Three young adults, who recently became involved in our Diocesan community for the first time by volunteering, reflect on their insights about October’s On Earth Festival, including how volunteering changed their perspective on the Church and spirituality and gave them more confidence and new connections
Santana Schmidt – Sound engineer volunteer
Growing up, I didn’t go to church. We spoke about God in my family sometimes, but I never paid that much attention to the details. So I found it interesting going to an event where I could find out about the Franciscan way and about the Taizé meditative style of music.
The highlight of the event for me was experiencing how broad and accepting the people were at the festival. Sometimes there are stereotypes about the Church and whom the Church accepts. For example, I was really moved when performance poet Boy Renaissance got and spoke about how they felt welcomed into the community and accepted for who they are after previously being shunned in a church.
The Yeronga Parish South Sudanese dancing kids were so cute – they were so enthusiastic and stoked to be there. It blew my mind that the Church could have so many subcultures of people that are all celebrating the same thing – all there for a common reason.
Volunteering at the festival, I learnt that the Church is much more diverse, accepting and welcoming than I thought it was. The Church has its beliefs, while also being open to changes in society and being responsive to that change. I am not a religious person, but I felt that the festival was a safe space for people to be themselves.
This learning has taught me not to be so narrow minded towards the Church. I have always had the opinion that people of faith can be stuck in time, unable to see beyond their own views and focused on pushing their views on others. This festival showed me that people in a Church can have different views and that that’s ok.
I think it’s important for diverse people to come together to celebrate the arts, justice and spirituality because no two people are the same and it’s important to appreciate everyone’s differences.
Chris Yi Zhong – Justice Unit work placement student
Volunteering at the On Earth Festival had a huge influence on me. Living in the modern concrete jungle, we tend to live our own lives, working on achieving our own goals. Individuality is much emphasised in the busyness of our lives.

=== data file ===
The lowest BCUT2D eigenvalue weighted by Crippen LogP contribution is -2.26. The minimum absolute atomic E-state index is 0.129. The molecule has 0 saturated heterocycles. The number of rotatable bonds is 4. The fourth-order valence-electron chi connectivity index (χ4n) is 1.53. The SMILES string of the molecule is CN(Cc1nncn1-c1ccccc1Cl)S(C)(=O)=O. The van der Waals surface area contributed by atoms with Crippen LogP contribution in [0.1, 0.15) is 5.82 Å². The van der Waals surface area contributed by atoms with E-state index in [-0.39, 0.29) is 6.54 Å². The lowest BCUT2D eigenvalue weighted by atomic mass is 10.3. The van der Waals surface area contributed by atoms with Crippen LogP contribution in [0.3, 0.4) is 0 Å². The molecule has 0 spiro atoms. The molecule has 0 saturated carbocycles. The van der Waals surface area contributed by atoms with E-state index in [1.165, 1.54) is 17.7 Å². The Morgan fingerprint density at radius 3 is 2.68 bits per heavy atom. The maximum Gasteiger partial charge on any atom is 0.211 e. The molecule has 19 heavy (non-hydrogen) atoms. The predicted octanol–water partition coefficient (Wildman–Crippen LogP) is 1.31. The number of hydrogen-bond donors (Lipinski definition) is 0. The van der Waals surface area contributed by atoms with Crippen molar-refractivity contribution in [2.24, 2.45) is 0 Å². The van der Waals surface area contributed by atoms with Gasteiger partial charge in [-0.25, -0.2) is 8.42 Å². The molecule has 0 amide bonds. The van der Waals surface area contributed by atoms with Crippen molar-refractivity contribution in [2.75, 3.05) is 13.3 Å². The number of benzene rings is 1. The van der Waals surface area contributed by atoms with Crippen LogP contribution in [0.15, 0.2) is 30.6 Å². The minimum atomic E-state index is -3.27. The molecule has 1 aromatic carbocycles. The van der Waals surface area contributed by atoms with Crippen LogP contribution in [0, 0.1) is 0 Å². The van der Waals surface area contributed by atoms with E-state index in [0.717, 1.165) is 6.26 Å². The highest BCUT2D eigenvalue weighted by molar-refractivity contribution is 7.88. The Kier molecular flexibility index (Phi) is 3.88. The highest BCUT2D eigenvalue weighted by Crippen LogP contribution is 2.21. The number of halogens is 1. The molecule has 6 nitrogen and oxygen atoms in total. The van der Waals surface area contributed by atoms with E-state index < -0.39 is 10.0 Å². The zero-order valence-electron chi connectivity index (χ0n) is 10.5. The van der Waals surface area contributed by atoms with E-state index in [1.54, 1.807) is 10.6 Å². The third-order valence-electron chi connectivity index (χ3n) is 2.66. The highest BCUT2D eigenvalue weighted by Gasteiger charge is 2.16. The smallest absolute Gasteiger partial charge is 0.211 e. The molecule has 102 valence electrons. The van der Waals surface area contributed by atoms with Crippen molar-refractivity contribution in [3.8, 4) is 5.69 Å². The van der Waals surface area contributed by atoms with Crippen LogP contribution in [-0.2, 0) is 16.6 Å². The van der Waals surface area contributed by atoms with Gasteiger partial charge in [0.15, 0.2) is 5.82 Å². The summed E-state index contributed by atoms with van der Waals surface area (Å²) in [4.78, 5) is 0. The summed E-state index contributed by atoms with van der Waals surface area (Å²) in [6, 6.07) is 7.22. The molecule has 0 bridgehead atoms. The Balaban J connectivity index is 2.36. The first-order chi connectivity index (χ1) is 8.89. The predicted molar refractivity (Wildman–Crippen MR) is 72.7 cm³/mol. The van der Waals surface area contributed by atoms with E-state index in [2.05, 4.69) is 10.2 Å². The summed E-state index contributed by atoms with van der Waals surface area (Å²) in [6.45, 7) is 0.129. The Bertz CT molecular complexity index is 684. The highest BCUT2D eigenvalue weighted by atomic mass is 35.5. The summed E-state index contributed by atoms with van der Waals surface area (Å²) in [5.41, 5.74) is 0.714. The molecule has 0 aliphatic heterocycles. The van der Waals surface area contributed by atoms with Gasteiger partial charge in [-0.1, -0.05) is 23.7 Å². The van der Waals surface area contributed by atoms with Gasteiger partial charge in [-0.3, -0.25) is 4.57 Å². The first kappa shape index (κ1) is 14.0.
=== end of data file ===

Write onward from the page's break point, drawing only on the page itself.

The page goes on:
However, On Earth Festival created such an inclusive and peaceful space. It gave me an opportunity to connect with nature, to find peace in my soul, and to bond with a community that everyone can belong to.
On Earth connected people with nature and people with people, heart to heart. The shared values and beliefs of the community members at the event are what spirituality is about. The shared spirit of love, kindness, benevolence and collectiveness brought people together in solidarity.
As a volunteer, I’m deeply touched by every attendee’s goodwill. The event was the result of many people’s efforts, especially of event organiser Peter Branjerdporn’s resourcefulness and devotion. That Bishop Jonathan Holland stayed until the last minute with us volunteers to help us pack up truly demonstrated “servant leadership”.
I feel very honoured to have been part of the amazing event.
Franz James – Singer-songwriter performer, Spirituality and Sustainability Forum panellist and Food Not Bombs burger stall volunteer
There was a beautiful atmosphere at the festival during the whole day. There was a lot going on, with all of the performers, workshops, stalls and the panel.
A key highlight for me was making new connections with people whom I have not met before, including a West Papuan Christian. He asked great questions at the forum and said that he thought the song I performed about West Papua was well written. His feedback meant a lot to me.
The festival is the first time I have run a Food Not Bombs barbeque with such a long line of customers. All proceeds went to supporting newly-arrived refugees from Afghanistan. Food Not Bombs was started by a group of people in the 1980s whose main goal was to provide free food at rallies that protested poverty and war, hence the name. The concept spread as a global movement of people running Food Not Bombs street kitchens. The Brisbane Food Not Bombs stall has been run by the Catholic Worker movement for the last seven years.
As a Spirituality and Sustainability Forum panellist, I got valuable experience speaking off the cuff on the spot. I found it easy to speak on the panel and I hope to take this confidence into future radio interviews, especially with the pending launch of my first folk album.
The festival was a great opportunity for young Christian artists to get more experience and make new connections. Festivals like On Earth also provide a way for people from all different backgrounds to connect on the same level.
Editor’s note: Franz James’ first album The Heart and The Fight will be released on 20 November. His album will explore spirituality and justice. Check out his singles on Spotify. Contact Franz for more information about the album launch on 20 November via: firstname.lastname@example.org or follow Franz on Facebook.Jump to next article